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LGBTI people warned to keep their ‘lifestyle choices’ private in Malaysia

LGBTI people warned to keep their ‘lifestyle choices’ private in Malaysia

unions protesters in colourful hijabs protesting on the street

Pressure is mounting on Malaysia’s government to stop the caning of two women arrested for ‘attempted sexual relations’.

Human rights groups condemned the Terengganu Syariah Court’s ruling to sentence two women to six lashes and a RM3,330 (US$814) fine.They judge order the women’s caning for 28 August.

The Syariah Court follows Islamic Sharia Law in which same-sex relations are illegal. They are also illegal in broader Malaysian law.

SUHAKAM is the Human Rights Commission of Malaysia. It said such a ‘punishment is humiliating, demeaning and an attempt to publicly embarrass the women and their families’.

It called on the government to not only abolish corporal punishment in Malaysia but to protect the two women.

But SUHAKAM also warned LGBTI people to ‘keep their lifestyle choices private’.

‘SUHAKAM also calls on LGBT persons to exercise temperance and moderation, as well as to keep their lifestyle choices private, in a society and environment that is only beginning to take into account diversified choices,’ said its chair, Tan Sri Razali Ismail.

‘SUHAKAM understands that this position is less than ideal, but necessary in the religious and cultural context of Malaysia.’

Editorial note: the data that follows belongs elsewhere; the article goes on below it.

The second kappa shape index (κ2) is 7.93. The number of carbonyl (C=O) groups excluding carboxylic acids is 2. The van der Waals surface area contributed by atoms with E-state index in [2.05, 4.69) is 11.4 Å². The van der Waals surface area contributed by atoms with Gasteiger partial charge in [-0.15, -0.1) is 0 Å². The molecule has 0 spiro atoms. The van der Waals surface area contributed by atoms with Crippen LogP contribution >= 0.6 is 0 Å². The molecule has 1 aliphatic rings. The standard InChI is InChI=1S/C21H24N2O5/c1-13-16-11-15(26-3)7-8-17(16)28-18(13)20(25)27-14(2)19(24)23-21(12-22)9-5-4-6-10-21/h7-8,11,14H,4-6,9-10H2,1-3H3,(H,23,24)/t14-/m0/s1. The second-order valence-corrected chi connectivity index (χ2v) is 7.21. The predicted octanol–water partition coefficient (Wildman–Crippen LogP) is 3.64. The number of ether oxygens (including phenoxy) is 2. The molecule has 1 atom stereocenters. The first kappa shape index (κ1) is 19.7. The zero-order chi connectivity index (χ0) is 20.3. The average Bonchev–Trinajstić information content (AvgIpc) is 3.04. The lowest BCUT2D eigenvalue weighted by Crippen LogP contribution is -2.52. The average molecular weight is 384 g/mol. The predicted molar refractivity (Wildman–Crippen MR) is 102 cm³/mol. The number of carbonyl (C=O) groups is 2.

That call comes after intense scrutiny on the LGBTI community in the past couple of weeks. The removal of two portraits of LGBTI people at a photographic exhibition sparked a fierce debate about the community in Malaysia. Some advocates have argued this scrutiny will deteriorate the conditions for LGBTI people even further.

‘Stay out of it’

An Islamic political leader clapped back at SUHAKAM, saying it has no authority to comment on Sharia Law matters.

Takiyuddin Hassan is the secretary-general of the Malaysian Islamic Party (PAS). He said SUHAKAM’s statement was in contempt of the Syariah Court.

‘The punishment is in accordance with shariah laws, and going against it (by Suhakam) would be considered contempt of court,’ Takiyuddin told media today (16 August).

‘These laws can only be enforced on Muslims, not non-Muslims.’

He said SUHAKAM must retract its statement of he will lodge a complaint to the court.

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